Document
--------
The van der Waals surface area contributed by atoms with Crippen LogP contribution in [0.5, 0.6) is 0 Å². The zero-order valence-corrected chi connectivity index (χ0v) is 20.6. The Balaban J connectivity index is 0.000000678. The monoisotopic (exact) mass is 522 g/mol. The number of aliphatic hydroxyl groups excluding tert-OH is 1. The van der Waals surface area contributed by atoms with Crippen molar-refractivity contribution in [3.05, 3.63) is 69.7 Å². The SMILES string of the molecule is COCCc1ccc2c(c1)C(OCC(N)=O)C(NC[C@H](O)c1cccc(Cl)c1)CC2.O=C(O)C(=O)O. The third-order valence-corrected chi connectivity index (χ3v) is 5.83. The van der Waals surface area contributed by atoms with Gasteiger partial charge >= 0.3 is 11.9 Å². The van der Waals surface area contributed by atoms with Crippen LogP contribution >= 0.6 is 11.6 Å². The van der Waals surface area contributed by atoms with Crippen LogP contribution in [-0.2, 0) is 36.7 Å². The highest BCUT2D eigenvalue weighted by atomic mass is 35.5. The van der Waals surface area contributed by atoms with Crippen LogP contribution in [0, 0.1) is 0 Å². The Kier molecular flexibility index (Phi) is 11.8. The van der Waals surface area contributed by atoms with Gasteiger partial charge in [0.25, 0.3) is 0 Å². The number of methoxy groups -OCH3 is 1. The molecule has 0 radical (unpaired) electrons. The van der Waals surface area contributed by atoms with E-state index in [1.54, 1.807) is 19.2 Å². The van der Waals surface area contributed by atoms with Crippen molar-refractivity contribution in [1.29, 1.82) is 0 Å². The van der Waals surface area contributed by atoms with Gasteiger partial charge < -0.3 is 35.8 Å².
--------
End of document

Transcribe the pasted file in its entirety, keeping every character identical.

The van der Waals surface area contributed by atoms with Crippen LogP contribution in [0.5, 0.6) is 0 Å². The zero-order valence-corrected chi connectivity index (χ0v) is 20.6. The Balaban J connectivity index is 0.000000678. The monoisotopic (exact) mass is 522 g/mol. The number of aliphatic hydroxyl groups excluding tert-OH is 1. The van der Waals surface area contributed by atoms with Crippen molar-refractivity contribution in [3.05, 3.63) is 69.7 Å². The SMILES string of the molecule is COCCc1ccc2c(c1)C(OCC(N)=O)C(NC[C@H](O)c1cccc(Cl)c1)CC2.O=C(O)C(=O)O. The third-order valence-corrected chi connectivity index (χ3v) is 5.83. The van der Waals surface area contributed by atoms with Gasteiger partial charge >= 0.3 is 11.9 Å². The van der Waals surface area contributed by atoms with Crippen LogP contribution >= 0.6 is 11.6 Å². The van der Waals surface area contributed by atoms with Crippen LogP contribution in [-0.2, 0) is 36.7 Å². The highest BCUT2D eigenvalue weighted by atomic mass is 35.5. The van der Waals surface area contributed by atoms with Crippen LogP contribution in [0, 0.1) is 0 Å². The Kier molecular flexibility index (Phi) is 11.8. The van der Waals surface area contributed by atoms with Gasteiger partial charge in [0.25, 0.3) is 0 Å². The number of methoxy groups -OCH3 is 1. The molecule has 0 radical (unpaired) electrons. The van der Waals surface area contributed by atoms with E-state index in [1.54, 1.807) is 19.2 Å². The van der Waals surface area contributed by atoms with Crippen molar-refractivity contribution in [1.29, 1.82) is 0 Å². The van der Waals surface area contributed by atoms with Gasteiger partial charge < -0.3 is 35.8 Å².